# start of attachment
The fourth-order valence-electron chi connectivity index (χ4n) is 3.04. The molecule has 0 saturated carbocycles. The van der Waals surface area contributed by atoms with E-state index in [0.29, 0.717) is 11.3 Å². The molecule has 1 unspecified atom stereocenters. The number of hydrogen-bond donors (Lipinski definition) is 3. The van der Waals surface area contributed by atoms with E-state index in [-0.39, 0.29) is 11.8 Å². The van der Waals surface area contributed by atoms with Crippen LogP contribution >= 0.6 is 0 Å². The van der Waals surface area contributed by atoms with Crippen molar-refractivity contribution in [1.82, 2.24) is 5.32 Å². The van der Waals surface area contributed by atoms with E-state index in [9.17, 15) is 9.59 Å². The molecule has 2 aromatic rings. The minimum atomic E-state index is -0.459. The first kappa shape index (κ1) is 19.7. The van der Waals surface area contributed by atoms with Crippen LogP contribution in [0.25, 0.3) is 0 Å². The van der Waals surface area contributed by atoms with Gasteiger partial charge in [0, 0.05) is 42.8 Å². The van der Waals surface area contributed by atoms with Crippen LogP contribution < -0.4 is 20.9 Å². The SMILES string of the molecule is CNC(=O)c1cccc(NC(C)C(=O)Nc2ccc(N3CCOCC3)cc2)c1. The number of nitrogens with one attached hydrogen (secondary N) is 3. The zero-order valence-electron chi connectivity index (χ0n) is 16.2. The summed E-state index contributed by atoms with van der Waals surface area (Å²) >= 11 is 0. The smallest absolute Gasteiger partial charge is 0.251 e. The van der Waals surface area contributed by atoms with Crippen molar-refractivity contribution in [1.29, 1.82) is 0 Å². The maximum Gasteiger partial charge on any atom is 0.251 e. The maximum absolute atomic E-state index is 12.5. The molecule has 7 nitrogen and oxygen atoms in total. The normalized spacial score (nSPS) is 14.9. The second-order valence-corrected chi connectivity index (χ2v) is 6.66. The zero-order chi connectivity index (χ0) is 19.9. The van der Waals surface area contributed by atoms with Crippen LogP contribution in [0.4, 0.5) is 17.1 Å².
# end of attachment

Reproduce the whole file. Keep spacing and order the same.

The fourth-order valence-electron chi connectivity index (χ4n) is 3.04. The molecule has 0 saturated carbocycles. The van der Waals surface area contributed by atoms with E-state index in [0.29, 0.717) is 11.3 Å². The molecule has 1 unspecified atom stereocenters. The number of hydrogen-bond donors (Lipinski definition) is 3. The van der Waals surface area contributed by atoms with E-state index in [-0.39, 0.29) is 11.8 Å². The van der Waals surface area contributed by atoms with Crippen LogP contribution >= 0.6 is 0 Å². The van der Waals surface area contributed by atoms with Crippen molar-refractivity contribution in [1.82, 2.24) is 5.32 Å². The van der Waals surface area contributed by atoms with E-state index in [9.17, 15) is 9.59 Å². The molecule has 2 aromatic rings. The minimum atomic E-state index is -0.459. The first kappa shape index (κ1) is 19.7. The van der Waals surface area contributed by atoms with Crippen LogP contribution in [0.25, 0.3) is 0 Å². The van der Waals surface area contributed by atoms with Gasteiger partial charge in [0, 0.05) is 42.8 Å². The van der Waals surface area contributed by atoms with Crippen LogP contribution < -0.4 is 20.9 Å². The SMILES string of the molecule is CNC(=O)c1cccc(NC(C)C(=O)Nc2ccc(N3CCOCC3)cc2)c1. The number of nitrogens with one attached hydrogen (secondary N) is 3. The zero-order valence-electron chi connectivity index (χ0n) is 16.2. The summed E-state index contributed by atoms with van der Waals surface area (Å²) >= 11 is 0. The smallest absolute Gasteiger partial charge is 0.251 e. The van der Waals surface area contributed by atoms with Crippen molar-refractivity contribution in [1.29, 1.82) is 0 Å². The maximum Gasteiger partial charge on any atom is 0.251 e. The maximum absolute atomic E-state index is 12.5. The molecule has 7 nitrogen and oxygen atoms in total. The normalized spacial score (nSPS) is 14.9. The second-order valence-corrected chi connectivity index (χ2v) is 6.66. The zero-order chi connectivity index (χ0) is 19.9. The van der Waals surface area contributed by atoms with Crippen LogP contribution in [0.4, 0.5) is 17.1 Å².